For a reliable weight measurement, you may want to test your scale for accuracy. Wikihow has some great advice on how to test your scale to see if it’s giving you an accurate weight measurement. Recommendations include:

  • Zero out your scale before you weigh in.

    If you have a digital scale, it should zero itself, but if you’re using an analog scale, manually turn the dial to zero before you step on.

  • Weigh an object you know well.

    Is your five-pound sack of flour actually five pounds?

  • Weigh the same object more than once.

    Again, this speaks to scales reproducibility and precision, which we mentioned above: When you weigh the same object, how much do the measurements vary?

  • Weigh two objects.

    First, weigh them separately. Then weigh them together and check the combined weight. Do the numbers add up?

  • Change the scale’s location.

    Do the measurements change? For the most accurate measurements, we suggest weighing yourself in the same place every day, on a flat, hard surface.

If you’re looking for a roundup of the best bathroom scales, Verywellfit has a great list of the 5 best bathroom scales of 2020—including the best smart scale and the best scale for accuracy.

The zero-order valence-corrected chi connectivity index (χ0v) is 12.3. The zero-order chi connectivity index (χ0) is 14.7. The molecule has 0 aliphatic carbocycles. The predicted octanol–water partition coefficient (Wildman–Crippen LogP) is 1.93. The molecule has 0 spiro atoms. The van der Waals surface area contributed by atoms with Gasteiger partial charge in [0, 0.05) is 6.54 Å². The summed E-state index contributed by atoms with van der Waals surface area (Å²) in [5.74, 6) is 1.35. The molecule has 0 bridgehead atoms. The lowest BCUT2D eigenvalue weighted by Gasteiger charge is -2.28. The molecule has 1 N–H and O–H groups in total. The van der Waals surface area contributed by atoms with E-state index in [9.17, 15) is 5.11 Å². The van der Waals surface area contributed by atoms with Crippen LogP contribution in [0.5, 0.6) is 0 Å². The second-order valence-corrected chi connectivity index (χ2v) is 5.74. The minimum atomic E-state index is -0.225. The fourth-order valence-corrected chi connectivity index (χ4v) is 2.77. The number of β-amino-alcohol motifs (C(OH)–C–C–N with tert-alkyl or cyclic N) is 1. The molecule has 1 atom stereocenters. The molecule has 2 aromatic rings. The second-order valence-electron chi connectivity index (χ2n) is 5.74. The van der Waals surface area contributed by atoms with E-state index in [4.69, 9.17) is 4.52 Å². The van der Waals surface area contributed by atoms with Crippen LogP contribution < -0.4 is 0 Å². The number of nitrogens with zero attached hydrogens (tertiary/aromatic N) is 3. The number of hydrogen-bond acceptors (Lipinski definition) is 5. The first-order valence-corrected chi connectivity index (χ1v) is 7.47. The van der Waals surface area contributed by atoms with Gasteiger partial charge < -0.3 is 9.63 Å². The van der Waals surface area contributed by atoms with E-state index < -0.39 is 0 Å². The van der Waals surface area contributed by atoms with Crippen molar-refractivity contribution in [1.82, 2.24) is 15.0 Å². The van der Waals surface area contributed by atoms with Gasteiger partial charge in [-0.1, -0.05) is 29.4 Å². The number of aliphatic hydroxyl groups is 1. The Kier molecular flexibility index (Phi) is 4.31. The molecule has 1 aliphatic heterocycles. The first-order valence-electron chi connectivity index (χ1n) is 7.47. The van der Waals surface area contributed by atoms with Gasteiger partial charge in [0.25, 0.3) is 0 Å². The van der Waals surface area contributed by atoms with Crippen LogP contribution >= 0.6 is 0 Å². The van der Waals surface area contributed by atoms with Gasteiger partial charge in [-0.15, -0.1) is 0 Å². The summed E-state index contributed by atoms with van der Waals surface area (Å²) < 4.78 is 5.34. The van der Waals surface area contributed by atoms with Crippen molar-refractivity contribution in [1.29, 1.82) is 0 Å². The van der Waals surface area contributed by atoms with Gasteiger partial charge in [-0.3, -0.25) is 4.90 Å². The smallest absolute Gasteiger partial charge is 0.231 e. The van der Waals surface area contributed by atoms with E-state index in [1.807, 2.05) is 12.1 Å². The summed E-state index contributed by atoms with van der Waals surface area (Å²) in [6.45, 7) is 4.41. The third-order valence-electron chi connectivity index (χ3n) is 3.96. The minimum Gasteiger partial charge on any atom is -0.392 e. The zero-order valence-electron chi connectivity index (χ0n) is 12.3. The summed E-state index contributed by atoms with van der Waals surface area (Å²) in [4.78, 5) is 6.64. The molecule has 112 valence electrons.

Tom’s Guide also offers suggestions for affordable and stylish options.

How Digital Bathroom Scales Work (And Fail)

Digital bathroom scales work in an entirely different way, and are generally considered more accurate and more reliable than a comparable mechanical scale. Of course, a truly high-tolerance mechanical scale can be extremely accurate, while a low quality digital scale can be just as variable as a mechanical box. So how does a digital scale work? They start with

So how does a digital scale work? They start with a small electronic item called a strain gauge. A strain gauge is a device that has been around since the late 1930s, and is really not a whole lot more than a carefully arrayed layer of metallic foil. This gauge is positioned on what is called a load cell, which also includes a sensor and a transducer.